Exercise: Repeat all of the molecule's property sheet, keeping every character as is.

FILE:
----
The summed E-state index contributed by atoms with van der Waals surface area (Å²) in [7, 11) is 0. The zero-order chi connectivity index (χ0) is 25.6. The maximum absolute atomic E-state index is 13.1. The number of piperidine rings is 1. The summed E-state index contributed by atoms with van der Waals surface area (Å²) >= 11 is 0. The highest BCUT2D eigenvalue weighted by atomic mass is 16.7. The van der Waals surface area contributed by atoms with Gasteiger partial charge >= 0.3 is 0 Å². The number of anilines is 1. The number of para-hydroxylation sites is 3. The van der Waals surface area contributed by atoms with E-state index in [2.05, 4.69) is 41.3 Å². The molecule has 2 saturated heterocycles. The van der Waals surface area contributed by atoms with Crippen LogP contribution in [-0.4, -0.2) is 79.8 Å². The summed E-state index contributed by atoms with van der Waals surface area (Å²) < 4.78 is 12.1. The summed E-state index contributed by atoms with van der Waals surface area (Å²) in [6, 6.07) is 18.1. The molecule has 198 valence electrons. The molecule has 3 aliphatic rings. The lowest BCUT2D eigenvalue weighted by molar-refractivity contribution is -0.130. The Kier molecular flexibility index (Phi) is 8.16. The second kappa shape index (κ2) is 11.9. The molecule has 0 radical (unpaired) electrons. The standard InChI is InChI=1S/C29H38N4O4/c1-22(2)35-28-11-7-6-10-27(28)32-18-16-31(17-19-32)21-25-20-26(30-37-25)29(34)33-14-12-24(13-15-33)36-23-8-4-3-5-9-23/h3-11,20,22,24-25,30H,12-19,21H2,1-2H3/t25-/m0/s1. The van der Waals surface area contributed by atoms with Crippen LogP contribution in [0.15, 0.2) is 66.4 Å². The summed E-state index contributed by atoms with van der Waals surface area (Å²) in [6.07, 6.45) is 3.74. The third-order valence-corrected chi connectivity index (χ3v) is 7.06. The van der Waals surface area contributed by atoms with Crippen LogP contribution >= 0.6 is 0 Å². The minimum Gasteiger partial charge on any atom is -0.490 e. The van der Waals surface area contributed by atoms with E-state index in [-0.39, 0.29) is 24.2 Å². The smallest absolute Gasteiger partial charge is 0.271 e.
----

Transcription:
The summed E-state index contributed by atoms with van der Waals surface area (Å²) in [7, 11) is 0. The zero-order chi connectivity index (χ0) is 25.6. The maximum absolute atomic E-state index is 13.1. The number of piperidine rings is 1. The summed E-state index contributed by atoms with van der Waals surface area (Å²) >= 11 is 0. The highest BCUT2D eigenvalue weighted by atomic mass is 16.7. The van der Waals surface area contributed by atoms with Gasteiger partial charge >= 0.3 is 0 Å². The number of anilines is 1. The number of para-hydroxylation sites is 3. The van der Waals surface area contributed by atoms with E-state index in [2.05, 4.69) is 41.3 Å². The molecule has 2 saturated heterocycles. The van der Waals surface area contributed by atoms with Crippen LogP contribution in [-0.4, -0.2) is 79.8 Å². The summed E-state index contributed by atoms with van der Waals surface area (Å²) < 4.78 is 12.1. The summed E-state index contributed by atoms with van der Waals surface area (Å²) in [6, 6.07) is 18.1. The molecule has 198 valence electrons. The molecule has 3 aliphatic rings. The lowest BCUT2D eigenvalue weighted by molar-refractivity contribution is -0.130. The Kier molecular flexibility index (Phi) is 8.16. The second kappa shape index (κ2) is 11.9. The molecule has 0 radical (unpaired) electrons. The standard InChI is InChI=1S/C29H38N4O4/c1-22(2)35-28-11-7-6-10-27(28)32-18-16-31(17-19-32)21-25-20-26(30-37-25)29(34)33-14-12-24(13-15-33)36-23-8-4-3-5-9-23/h3-11,20,22,24-25,30H,12-19,21H2,1-2H3/t25-/m0/s1. The van der Waals surface area contributed by atoms with Crippen LogP contribution in [0.15, 0.2) is 66.4 Å². The summed E-state index contributed by atoms with van der Waals surface area (Å²) in [6.07, 6.45) is 3.74. The third-order valence-corrected chi connectivity index (χ3v) is 7.06. The van der Waals surface area contributed by atoms with Crippen LogP contribution >= 0.6 is 0 Å². The minimum Gasteiger partial charge on any atom is -0.490 e. The van der Waals surface area contributed by atoms with E-state index in [-0.39, 0.29) is 24.2 Å². The smallest absolute Gasteiger partial charge is 0.271 e.